Ichthyodectiforms were large, predatory Fish from the Late Jurassic and Cretaceous, distantly related to modern Mooneyes, Elephantfish, Featherbacks, Arowanas and Butterflyfish. The typically reached between one and five meters in length, though some species exceeded six meters. Unlike their modern relatives, which are found in freshwater in Africa, Australia, South America and parts of Asia, the Ichthyodectiforms were predominantly marine, though several of their modern relatives still grow very large, including the Arapaima (Arapaima gigas), a South American freshwater species which sometimes grows over 2.5 m in length.
In a forthcoming paper in the journal Acta Palaeontologica Polonica available online since 17 June 2013, Rodney Berrell or the School of Biological Sciences at The University of Queensland, Jesús Alvarado-Ortega of the Departamento de Paleontología at the Instituto de Geología at the Universidad Nacional Autónoma de México, Yoshitaka Yabumoto of the Kitakyushu Museum of Natural History and Human History and Steven Salisbury, also of the School of Biological Sciences at The University of Queensland, describe a new species of Ichthyodectiform Fish from the Early Cretaceous of Queensland.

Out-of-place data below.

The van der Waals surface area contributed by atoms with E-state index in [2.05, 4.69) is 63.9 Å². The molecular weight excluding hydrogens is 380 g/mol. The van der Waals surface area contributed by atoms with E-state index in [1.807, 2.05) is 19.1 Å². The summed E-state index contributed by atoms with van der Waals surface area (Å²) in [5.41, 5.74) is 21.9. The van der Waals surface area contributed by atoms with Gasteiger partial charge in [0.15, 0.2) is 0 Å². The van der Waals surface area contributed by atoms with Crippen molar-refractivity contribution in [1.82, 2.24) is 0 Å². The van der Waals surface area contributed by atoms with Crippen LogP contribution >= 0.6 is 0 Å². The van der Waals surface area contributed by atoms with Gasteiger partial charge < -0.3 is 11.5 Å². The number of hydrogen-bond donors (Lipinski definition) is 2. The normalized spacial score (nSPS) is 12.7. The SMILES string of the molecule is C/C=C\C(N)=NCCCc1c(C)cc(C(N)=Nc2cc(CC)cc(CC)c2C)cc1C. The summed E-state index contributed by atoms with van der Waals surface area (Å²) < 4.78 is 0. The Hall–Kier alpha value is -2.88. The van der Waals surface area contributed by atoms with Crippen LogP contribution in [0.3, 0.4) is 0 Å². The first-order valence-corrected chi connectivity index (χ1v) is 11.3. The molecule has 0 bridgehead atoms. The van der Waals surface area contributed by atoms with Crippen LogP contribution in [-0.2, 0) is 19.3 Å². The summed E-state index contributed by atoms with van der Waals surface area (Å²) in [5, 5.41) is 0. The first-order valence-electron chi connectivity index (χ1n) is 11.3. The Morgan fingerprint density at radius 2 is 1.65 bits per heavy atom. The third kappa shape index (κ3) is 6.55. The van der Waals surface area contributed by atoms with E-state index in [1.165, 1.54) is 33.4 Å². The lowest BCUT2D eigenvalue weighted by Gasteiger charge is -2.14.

The new species is placed in the genus Cladocyclus, which has previously been described from the Cretaceous of Brazil and Morocco, and given the specific name Cladocyclus geddesi, in honour of Kerry Geddes, who discovered the fossil specimen from which the species is described during a University of Queensland expedition to Isisford, central-western Queensland, in 2005. It was preserved in a sandstone nodule derived from the Winton Formation, which outcrops across a large area of western Queensland, northeastern South Australia and north-western New South Wales, and which is interpreted as having been laid down in a freshwater fluvial-lacustrine environment deposited on a broad coastal plain as the epicontinental Eromanga Sea withdrew, between 103 and 93.9 million years ago.
Cladocyclus geddesi in lateral view. Photograph (A) and interpretive drawing (B). Abbreviations: ang, angular; bsc, basal sclerotic bone; cl, cleithrum; cor, coracoid; den, dentary; epi, epioccipital bone; epn, epineural; gr, gill rakers; hym, hyomandibular; io1- 4, infraorbital bones (numbered anterior to posterior); iop, interopercle; mpa, mesoparietal (= fused parietals); mx, maxilla; pcl, postcleithrum; pmx, premaxilla; pop, preopercle; rode, rostrodermethmoid bone; sma, supramaxilla anterior; smp, supramaxilla posterior; soc, supraoccipital; sop, subopercle; stt, supratemporal. Berrell et al. (2013).
The species is described from the skull, pectoral girdle and first 19 vertebrae of a Fish preserved as part and counterpart on a split sandstone nodule. The specimen being approximately 270 mm in length, and the living fish is estimated to have been 600-1050 mm long.
See also The bite of the Megapiranha, A new species of Lungfish from the Late Devonian of northwest Australia, New species of Devonian Tetrapod from the northeast of Greenland, A Flying Fish from the Middle Triassic of Guizhou Province, China and New species of Ginglymodian Fish from the Late Jurassic of northeast Thailand.
Follow Sciency Thoughts on Facebook.